Background: Sleep disturbances are recognized as a side effect of cancer treatment, affecting physiological and psychological functioning. Sleep disturbances can persist through treatment and survivorship, and are increasingly prevalent among breast cancer survivors (BCSs).
Objectives: The purpose of this review is to summarize current research on subjective and objective measures of sleep disturbances, the association between subjective and objective measures, and interventions used to manage sleep disturbances among BCSs after the completion of treatment.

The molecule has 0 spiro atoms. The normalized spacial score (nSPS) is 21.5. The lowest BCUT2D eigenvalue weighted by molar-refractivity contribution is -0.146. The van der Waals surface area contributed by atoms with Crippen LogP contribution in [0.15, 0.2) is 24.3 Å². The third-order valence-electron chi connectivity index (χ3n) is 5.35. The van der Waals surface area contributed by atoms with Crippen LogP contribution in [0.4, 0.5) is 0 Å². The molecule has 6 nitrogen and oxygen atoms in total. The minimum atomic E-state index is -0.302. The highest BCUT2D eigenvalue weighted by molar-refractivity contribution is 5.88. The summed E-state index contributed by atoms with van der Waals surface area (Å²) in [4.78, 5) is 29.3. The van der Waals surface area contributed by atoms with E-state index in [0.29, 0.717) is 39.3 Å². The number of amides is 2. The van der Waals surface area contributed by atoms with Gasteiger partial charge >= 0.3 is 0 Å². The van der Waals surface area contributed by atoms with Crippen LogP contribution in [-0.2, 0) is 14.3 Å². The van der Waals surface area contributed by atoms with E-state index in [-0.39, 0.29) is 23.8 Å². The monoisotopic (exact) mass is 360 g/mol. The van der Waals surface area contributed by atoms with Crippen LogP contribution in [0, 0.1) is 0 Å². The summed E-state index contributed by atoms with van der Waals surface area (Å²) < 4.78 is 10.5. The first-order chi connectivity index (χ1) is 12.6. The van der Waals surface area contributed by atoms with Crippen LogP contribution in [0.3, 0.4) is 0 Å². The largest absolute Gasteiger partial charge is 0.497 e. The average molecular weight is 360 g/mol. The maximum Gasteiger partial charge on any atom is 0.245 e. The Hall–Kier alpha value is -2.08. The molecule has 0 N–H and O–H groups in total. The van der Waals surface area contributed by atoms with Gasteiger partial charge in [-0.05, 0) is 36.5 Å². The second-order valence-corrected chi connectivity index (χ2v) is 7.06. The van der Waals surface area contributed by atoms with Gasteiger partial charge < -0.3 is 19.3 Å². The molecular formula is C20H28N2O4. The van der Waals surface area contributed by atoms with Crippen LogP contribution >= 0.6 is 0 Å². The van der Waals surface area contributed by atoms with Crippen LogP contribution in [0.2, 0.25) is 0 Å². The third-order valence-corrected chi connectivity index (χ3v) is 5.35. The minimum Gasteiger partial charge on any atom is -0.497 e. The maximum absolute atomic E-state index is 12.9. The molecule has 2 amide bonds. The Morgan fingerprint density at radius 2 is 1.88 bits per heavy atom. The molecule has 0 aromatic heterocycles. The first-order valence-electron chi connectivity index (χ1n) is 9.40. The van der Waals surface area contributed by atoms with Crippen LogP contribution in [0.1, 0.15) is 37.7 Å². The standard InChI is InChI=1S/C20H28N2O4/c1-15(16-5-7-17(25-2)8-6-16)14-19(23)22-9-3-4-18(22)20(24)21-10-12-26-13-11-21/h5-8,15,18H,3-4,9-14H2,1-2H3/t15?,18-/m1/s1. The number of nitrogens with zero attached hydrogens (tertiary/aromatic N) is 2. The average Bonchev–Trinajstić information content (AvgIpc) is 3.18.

Methods: Articles published from 2003–2013 were retrieved using PubMed, Web of Science, and ScienceDirect. Key search terms included breast cancer, sleep actigraphy, and sleep disturbances. Articles assessing sleep subjectively and objectively in the post-treatment period were included.
Findings: Twelve studies met the inclusion criteria: seven descriptive studies; one interventional study; three randomized, controlled trials; and one longitudinal study. Nighttime awakenings and wake after sleep onset were the most affected sleep variables. Association between subjective and objective sleep was significant among metastatic BCSs. Cognitive-behavioral interventions showed significant improvements in sleep quality.